As he concluded on that long ago day, "With malice toward none, with charity for all, with firmness in the right as God gives us to see the right, let us strive on to finish the work we are in, to bind up the nation's wounds, to care for him who shall have borne the battle and for his widow and his orphan, to do all which may achieve and cherish a just and lasting peace among ourselves and with all nations."

On this Presidents Day weekend, we are right to ask as nation, as a people sorely divided by party and partisanship and self-righteous surety, we are still right to ask. What makes a President, a leader, any candidate for high office, great?

The question still matters, 154 years after one of our greatest Presidents gave the answer and reminded America what true greatness could be and still is. Thank you President Lincoln. God help us all to never, ever forget you and your wise, wise words and great leadership.  

Happy birthday.


  



      

Wednesday, February 6, 2019

I Was Homeless and You Gave Me a Place to Lay My Head

“I have no idea what's awaiting me, or what will happen when this all ends. For the moment I know this: there are sick people and they need curing.”   
--Albert Camus, The Plague

It's something I always wonder about, even worry about, on those sub-zero frigid nights New England is known for this time of year.  Maybe I'm running out to my car from my warm workplace, a fifty yard parking lot sprint in the chill.  Or I shuffle down my driveway to get the mail and feel the icy sting of wind.  Or I awaken and see the snowflake like frozen patterns on my bedroom windows, a toasty 68 degrees inside but just 8 degrees outside.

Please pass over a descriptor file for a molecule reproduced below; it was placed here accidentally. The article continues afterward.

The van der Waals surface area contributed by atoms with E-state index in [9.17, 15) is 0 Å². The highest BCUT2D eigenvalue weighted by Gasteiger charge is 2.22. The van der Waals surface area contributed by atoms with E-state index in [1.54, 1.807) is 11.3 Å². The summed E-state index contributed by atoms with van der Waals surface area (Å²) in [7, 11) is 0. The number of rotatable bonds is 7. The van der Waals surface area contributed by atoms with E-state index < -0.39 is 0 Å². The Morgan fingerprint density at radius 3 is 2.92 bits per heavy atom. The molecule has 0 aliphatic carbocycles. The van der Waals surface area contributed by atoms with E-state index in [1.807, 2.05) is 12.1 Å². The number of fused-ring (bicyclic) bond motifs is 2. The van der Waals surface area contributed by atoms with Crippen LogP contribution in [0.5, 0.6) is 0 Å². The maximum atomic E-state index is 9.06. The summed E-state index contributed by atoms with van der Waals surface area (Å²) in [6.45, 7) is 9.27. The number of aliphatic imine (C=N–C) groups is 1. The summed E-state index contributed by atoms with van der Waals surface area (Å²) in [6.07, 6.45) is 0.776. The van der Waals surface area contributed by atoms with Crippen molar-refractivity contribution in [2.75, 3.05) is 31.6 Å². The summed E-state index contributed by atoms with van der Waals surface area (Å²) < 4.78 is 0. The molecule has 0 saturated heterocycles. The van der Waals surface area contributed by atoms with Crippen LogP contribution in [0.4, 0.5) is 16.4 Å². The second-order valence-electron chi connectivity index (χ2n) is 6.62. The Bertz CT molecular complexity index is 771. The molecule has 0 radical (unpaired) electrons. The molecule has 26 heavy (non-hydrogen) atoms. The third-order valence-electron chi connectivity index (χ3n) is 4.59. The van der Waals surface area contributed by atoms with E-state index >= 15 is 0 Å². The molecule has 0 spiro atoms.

What is it like to live on the street in such winter weather?

What is like to hunker down under a cardboard box below a Route 93 highway overpass and try and stay, not just warm, but alive? What is it like to wander the streets of the city all day, a backpack filled with your meager possessions, your route taking you to churches and shelters who can protect you from the cold--at least for awhile? What is it like to struggle with mental illness or an addiction, or both, and have those afflictions doom you to a life forever wandering in this world, never finding a stable place to lay your head?

I especially wondered about these questions last week when the mid-west (and Boston to a lesser degree) was hit with its coldest temperatures in more than a generation.  It's one thing to live on the streets when it is merely freezing. Its another when to live on the streets is a potential death sentence, as temperatures plunged in Chicago to -50 below zero.  In such extreme weather frostbite happens in minutes.  Fall into a snow bank and pass out and you could die oh so fast.